The Regulation of Automated Trading and the Slippery Slope for FinTech
In November 2015, the CFTC unanimously approved rules governing automated trading that included a new requirement (§ 1.81(a)(1)) that tasks automatic trading (AT) Persons – “those persons or entities subject to the CFTC’s proposed new pre-trade risk control requirements” – with maintaining the firm’s source code “in accordance with Commission regulation § 1.31.”
Included within § 1.31 Books and records; keeping and inspection, are a few troubling requirements for algorithmic trading firms, including the storage of a duplicate record of the source code “at a location separate from the original for the period of time required for maintenance of the original”; entering into agreement with at least one third-party technical consultant who “will have access to, and the ability to download” said source code, and the ability to provide CFTC and the U.S. Department of Justice (DOJ) staff with access to a firm’s source code without the need for a subpoena.
To be fair, federal regulators do not need a subpoena to examine the books and records of a firm under their jurisdiction. However, the inclusion of source code into the mix, as proposed under Regulation AT, marks a deviation from the way the CFTC and DOJ would normally go about examining an algorithmic trader’s source code. Under current practice, the CFTC and the DOJ are required to obtain a subpoena or warrant prior to algorithmic trading firms unveiling said code to government officials, in a controlled environment where the code never leaves the firm’s premises. In the current proposal, however, these due process protections appear to be reduced. In my view, the CFTC has not offered a convincing explanation about why source code should be included in a firm’s books and records and why current practice is insufficient.
So, why is this a significant issue? For algorithmic trading firms, source code is their key intellectual property asset. It drives a firm’s trading decisions and may hold substantial value. More importantly, the proposed rule, if finalized as is, could set a damaging precedent. As previously stated by CFTC Commissioner Christopher Giancarlo, who, despite his reservations, approved the proposed rule, “I am aware of no legal foundation on which to haphazardly set aside long-established, due process protections afforded by agency subpoena practice.” He added: “It is for the people’s representatives in Congress, and not an unelected agency, to decide whether valuable private property may be taken without specific authority arising from a legal proceeding.”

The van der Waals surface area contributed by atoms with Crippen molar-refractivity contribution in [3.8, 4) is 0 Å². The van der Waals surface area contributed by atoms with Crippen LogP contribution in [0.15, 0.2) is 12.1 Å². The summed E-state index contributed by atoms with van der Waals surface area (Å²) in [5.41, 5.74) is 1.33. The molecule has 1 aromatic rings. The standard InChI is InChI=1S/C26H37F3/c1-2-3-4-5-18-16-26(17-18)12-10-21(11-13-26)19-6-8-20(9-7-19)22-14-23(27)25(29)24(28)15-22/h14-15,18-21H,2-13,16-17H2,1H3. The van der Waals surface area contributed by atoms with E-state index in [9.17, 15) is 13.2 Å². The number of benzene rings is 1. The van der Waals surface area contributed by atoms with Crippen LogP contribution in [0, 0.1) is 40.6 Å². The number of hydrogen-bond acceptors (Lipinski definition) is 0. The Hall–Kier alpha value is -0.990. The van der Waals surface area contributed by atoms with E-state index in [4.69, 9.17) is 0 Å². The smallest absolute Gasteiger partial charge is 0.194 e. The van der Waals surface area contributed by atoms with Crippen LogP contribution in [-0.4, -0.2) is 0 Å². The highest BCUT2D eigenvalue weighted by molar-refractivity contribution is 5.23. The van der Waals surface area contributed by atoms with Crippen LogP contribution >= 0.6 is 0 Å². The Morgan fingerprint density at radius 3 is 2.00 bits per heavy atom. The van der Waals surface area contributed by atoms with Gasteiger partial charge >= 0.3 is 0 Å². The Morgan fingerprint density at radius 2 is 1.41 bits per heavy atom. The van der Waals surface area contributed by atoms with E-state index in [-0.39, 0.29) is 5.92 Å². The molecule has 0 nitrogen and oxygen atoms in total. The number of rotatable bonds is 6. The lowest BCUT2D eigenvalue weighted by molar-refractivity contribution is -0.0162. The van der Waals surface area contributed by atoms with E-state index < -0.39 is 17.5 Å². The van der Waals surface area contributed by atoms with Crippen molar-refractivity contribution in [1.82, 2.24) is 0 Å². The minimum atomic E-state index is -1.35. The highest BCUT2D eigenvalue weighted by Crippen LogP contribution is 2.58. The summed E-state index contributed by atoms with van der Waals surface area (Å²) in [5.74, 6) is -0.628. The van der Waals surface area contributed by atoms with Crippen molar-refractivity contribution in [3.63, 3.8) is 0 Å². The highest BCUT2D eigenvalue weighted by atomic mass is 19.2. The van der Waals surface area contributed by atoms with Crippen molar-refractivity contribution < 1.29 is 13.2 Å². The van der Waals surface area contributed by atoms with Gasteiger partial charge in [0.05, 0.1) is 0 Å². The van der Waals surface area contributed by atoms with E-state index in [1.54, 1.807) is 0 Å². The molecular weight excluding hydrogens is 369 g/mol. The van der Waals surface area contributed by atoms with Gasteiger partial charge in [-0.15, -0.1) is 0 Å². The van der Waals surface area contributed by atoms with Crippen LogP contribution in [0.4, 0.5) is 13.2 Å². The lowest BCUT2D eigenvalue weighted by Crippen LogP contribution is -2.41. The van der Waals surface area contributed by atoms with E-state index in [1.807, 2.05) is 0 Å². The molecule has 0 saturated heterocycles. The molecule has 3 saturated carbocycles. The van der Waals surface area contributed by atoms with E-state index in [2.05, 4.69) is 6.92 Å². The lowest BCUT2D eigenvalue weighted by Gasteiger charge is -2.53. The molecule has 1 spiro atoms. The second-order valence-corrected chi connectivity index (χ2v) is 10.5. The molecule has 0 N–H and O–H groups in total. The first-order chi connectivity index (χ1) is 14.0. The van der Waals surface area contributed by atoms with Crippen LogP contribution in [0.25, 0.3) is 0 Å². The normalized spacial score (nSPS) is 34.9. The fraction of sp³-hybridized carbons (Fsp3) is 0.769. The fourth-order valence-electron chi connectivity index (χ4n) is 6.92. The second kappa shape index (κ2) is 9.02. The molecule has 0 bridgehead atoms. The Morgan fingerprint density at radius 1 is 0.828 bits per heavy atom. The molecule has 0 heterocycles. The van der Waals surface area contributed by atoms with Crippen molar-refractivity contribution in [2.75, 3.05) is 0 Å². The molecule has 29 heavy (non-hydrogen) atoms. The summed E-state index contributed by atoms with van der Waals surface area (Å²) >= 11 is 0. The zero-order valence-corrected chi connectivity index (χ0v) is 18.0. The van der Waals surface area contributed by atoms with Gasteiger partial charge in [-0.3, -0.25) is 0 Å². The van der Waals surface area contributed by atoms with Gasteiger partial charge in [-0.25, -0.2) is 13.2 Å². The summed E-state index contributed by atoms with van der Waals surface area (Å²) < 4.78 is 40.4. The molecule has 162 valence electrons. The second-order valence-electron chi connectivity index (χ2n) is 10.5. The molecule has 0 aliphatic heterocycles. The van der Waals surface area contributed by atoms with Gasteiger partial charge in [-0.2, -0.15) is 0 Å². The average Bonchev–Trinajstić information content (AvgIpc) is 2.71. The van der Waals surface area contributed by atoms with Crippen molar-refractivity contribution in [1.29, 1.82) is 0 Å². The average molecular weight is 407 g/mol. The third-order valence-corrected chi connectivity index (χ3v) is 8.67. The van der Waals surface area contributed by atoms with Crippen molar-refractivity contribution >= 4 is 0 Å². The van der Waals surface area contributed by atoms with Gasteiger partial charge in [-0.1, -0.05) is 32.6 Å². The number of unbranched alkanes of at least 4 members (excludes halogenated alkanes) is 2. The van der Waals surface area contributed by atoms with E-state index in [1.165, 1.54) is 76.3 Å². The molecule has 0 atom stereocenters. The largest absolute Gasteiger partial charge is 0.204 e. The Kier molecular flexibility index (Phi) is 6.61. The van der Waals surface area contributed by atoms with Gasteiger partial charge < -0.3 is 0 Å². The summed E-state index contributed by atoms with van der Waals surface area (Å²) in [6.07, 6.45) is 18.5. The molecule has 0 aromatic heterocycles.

There are also safety and security concerns in holding the source code off-site and providing access to said code to more people than algorithmic trading firms would like. Regulators, wherever they're located, are still prone to leaks — the removal of several confidential living wills by a former U.S. Federal Deposit Insurance Corp. employee is one recent example. Similarly, both the U.S. Government Accountability Office and the CFTC’s Office of the Inspector General have cited the FDIC and the CFTC for information security vulnerabilities. Given the cyberattacks on government institutions in the past year, it is no wonder that algorithmic trading firms are concerned about the security of their intellectual property, despite assurances of protection.
Beyond algorithmic trading, the proposed rule would establish a precedent that could reverberate across the FinTech industry, where a number of firms and platforms rely on proprietary code, whether used for credit underwriting or other transactional purpose. If the CFTC can access proprietary information at a moment’s notice without a subpoena, then what’s to stop other regulators from doing the same? In a recent letter to the CFTC, eight members of Congress shared their concerns, in part, “about the precedential value the rule could have if technology companies are forced to comply with this provision.” In addition to data security risks and potential abuse of sensitive information, the proposed rule “also establishes a United States federal policy that could be copied by other agencies and impact how other countries define best practices,” they said.
We are already beginning to see the proprietary information debate between the CFTC and algorithmic trading firms seep into conversations regarding how to regulate FinTech innovations. For instance, comments to the U.S. Treasury and the Office of the Comptroller of the Currency have pressed regulators to shine additional light on the “secret sauce” or “black boxes” within FinTech firms and practices. These comments have been heard by financial regulators (see U.S. Treasury’s final report on online marketplace lending, pages 20 and 34).
It remains to be seen whether and how regulators will approach such questions as they continue to explore FinTech, but if the results are anything like what the CFTC is proposing, it should concern all who are involved in efforts to reshape the financial services industry.